PARIS For all its numbing ferocity, Hurricane Katrina will not be a unique event, say scientists, who say that global warming appears to be pumping up the power of big Atlantic storms.
This year is on track to be the worst-ever year for hurricanes, according to experts measuring ocean temperatures and trade winds the two big factors that breed these storms in the Caribbean and tropical North Atlantic.
Earlier this month, Tropical Storm Risk, a London-based consortium of experts, predicted that the region would see 22 tropical storms during the six-month June-November season, the most ever recorded and more than twice the average annual tally since records began in 1851.
Seven of these storms would strike the United States, of which three would be hurricanes, it said.
Already, 2004 and 2003 were exceptional years: they marked the highest two-year totals ever recorded for overall hurricane activity in the North Atlantic.
This increase has also coincided with a big rise in Earth's surface temperature in recent years, driven by greenhouse gases that cause the Sun's heat to be stored in the sea, land and air rather than radiate back out to space.
But experts are cautious, also noting that hurricane numbers seem to undergo swings, over decades.
About 90 tropical storms a term that includes hurricanes and their Asian counterparts, typhoons occur each year.
The global total seems to be stable, although regional tallies vary a lot, and in particular seem to be influenced by the El Nino weather pattern in the Western Pacific.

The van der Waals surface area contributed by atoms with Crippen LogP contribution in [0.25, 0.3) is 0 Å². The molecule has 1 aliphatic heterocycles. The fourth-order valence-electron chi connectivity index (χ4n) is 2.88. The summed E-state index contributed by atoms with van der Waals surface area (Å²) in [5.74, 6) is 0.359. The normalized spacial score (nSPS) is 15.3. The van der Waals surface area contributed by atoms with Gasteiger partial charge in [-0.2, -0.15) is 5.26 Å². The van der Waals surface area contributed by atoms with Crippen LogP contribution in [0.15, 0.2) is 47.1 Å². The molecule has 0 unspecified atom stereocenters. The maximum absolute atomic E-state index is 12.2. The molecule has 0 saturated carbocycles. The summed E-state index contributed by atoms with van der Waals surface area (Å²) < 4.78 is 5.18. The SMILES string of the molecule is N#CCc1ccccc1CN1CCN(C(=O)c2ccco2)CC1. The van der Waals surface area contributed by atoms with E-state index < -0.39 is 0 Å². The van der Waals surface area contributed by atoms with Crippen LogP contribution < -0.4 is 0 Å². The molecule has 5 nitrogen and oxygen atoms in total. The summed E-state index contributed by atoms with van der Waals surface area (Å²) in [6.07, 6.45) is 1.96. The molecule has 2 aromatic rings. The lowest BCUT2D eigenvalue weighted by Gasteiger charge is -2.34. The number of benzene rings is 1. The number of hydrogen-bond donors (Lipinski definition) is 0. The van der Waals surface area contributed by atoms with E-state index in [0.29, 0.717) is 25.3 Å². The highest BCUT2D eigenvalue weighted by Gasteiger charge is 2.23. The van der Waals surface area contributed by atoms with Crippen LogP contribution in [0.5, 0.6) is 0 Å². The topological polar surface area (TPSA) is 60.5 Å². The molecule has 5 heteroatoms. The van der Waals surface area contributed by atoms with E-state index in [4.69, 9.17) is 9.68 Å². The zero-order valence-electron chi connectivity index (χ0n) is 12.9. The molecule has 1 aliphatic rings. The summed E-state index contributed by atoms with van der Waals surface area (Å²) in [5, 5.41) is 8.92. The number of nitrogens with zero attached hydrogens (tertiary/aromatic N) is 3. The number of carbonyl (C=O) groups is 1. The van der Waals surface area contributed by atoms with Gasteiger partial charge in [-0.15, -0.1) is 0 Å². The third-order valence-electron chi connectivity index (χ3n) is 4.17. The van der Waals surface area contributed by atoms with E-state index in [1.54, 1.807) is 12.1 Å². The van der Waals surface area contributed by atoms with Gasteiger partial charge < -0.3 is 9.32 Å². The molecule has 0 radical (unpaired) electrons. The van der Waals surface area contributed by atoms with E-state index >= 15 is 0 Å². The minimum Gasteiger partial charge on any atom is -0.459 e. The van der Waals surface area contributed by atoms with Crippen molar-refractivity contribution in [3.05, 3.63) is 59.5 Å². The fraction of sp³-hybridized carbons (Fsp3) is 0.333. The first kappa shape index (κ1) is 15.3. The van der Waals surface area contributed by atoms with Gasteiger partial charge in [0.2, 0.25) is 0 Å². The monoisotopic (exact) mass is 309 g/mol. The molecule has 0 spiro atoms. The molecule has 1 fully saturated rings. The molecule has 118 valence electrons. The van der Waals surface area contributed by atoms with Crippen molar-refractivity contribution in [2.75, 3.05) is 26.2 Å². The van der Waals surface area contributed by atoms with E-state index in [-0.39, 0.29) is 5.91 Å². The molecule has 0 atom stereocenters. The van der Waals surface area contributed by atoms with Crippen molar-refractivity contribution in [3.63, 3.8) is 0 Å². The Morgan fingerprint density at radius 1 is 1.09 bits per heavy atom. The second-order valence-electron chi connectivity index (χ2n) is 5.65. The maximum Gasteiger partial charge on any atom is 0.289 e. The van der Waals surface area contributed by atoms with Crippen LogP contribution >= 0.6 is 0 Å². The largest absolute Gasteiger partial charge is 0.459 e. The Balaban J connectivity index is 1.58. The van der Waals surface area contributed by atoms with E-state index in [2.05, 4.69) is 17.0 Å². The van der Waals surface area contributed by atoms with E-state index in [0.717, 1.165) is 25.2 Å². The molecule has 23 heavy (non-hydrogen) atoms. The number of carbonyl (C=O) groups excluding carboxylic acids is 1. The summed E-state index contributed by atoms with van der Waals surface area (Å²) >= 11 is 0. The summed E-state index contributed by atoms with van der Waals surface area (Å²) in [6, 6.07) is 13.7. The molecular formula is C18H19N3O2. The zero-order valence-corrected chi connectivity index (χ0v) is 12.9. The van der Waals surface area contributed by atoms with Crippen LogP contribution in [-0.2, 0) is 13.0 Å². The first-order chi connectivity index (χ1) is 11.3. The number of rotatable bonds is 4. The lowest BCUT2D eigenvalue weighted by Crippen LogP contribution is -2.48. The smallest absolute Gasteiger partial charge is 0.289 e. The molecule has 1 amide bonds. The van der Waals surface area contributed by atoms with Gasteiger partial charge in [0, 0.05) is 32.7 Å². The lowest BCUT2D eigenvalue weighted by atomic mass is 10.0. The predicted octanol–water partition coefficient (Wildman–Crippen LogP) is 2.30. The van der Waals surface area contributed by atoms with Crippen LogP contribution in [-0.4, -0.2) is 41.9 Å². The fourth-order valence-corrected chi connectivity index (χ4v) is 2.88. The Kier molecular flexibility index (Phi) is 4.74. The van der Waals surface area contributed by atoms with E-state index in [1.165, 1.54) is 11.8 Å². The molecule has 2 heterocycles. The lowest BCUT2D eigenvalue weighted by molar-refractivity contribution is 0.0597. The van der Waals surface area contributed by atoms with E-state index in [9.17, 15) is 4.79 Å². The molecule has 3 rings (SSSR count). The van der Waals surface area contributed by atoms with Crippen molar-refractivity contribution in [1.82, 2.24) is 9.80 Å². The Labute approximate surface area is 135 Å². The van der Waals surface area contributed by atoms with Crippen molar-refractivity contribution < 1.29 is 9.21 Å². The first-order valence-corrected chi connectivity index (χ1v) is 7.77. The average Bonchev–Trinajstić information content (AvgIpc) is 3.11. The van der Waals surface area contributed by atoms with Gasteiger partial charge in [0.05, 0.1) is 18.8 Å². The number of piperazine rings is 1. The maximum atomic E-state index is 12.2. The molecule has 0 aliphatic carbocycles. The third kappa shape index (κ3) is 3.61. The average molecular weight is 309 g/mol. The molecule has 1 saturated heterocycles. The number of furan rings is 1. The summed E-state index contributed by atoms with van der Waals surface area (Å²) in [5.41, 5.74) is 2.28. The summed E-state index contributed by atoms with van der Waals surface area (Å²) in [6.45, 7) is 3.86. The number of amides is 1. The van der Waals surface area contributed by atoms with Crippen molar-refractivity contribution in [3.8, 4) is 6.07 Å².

"Atlantic cyclones have been increasing in numbers since 1995, but one can't say with certainty that there is a link to global warming," says Patrick Galois with the French weather service Meteo-France.
"There have been other high-frequency periods for storms, such as in the 1950s and '60s, and it could be that what we are seeing now is simply part of a cycle, with highs and lows."
On the other hand, more and more scientists estimate that global warming, while not necessarily making hurricanes more frequent or likelier to make landfall, is making them more vicious.
Hurricanes derive from clusters of thunderstorms over tropical waters that are warmer than 27.2 C (81 C).
A key factor in ferocity is the temperature differential between the sea surface and the air above the storm. The warmer the sea, the bigger the differential and the bigger the potential to "pump up" the storm.
Just a tiny increase in surface temperature can have an extraordinary effect, says researcher Kerry Emanuel of the Massachusetts Institute of Technology (MIT).
In a study published in Nature in July, Emanuel found that the destructive power of North Atlantic storms had doubled over the past 30 years, during which the sea-surface temperature rose by only 0.5 C (0.9 F).
Emanuel's yardstick is storm duration and windpower: hurricanes lasted longer and packed higher windspeeds than before.
Another factor in destructiveness is flooding. Kevin Trenberth of the U.S. National Center for Atmospheric Research suggests that hurricanes are dumping more rainfall as warmer seas [release] more moisture into the air, swelling the storm clouds.
The indirect evidence for this is that water vapor over oceans worldwide has increased by about 2% since 1988. But data is sketchy for precipitation dropped by recent hurricanes.
"The intensity of and rainfalls from hurricanes are probably increasing, even if this increase cannot yet be proven with a formal statistical test," Trenberth wrote in the U.S. journal Science in June. He said computer models "suggest a shift" toward the extreme in ihurricane intensities.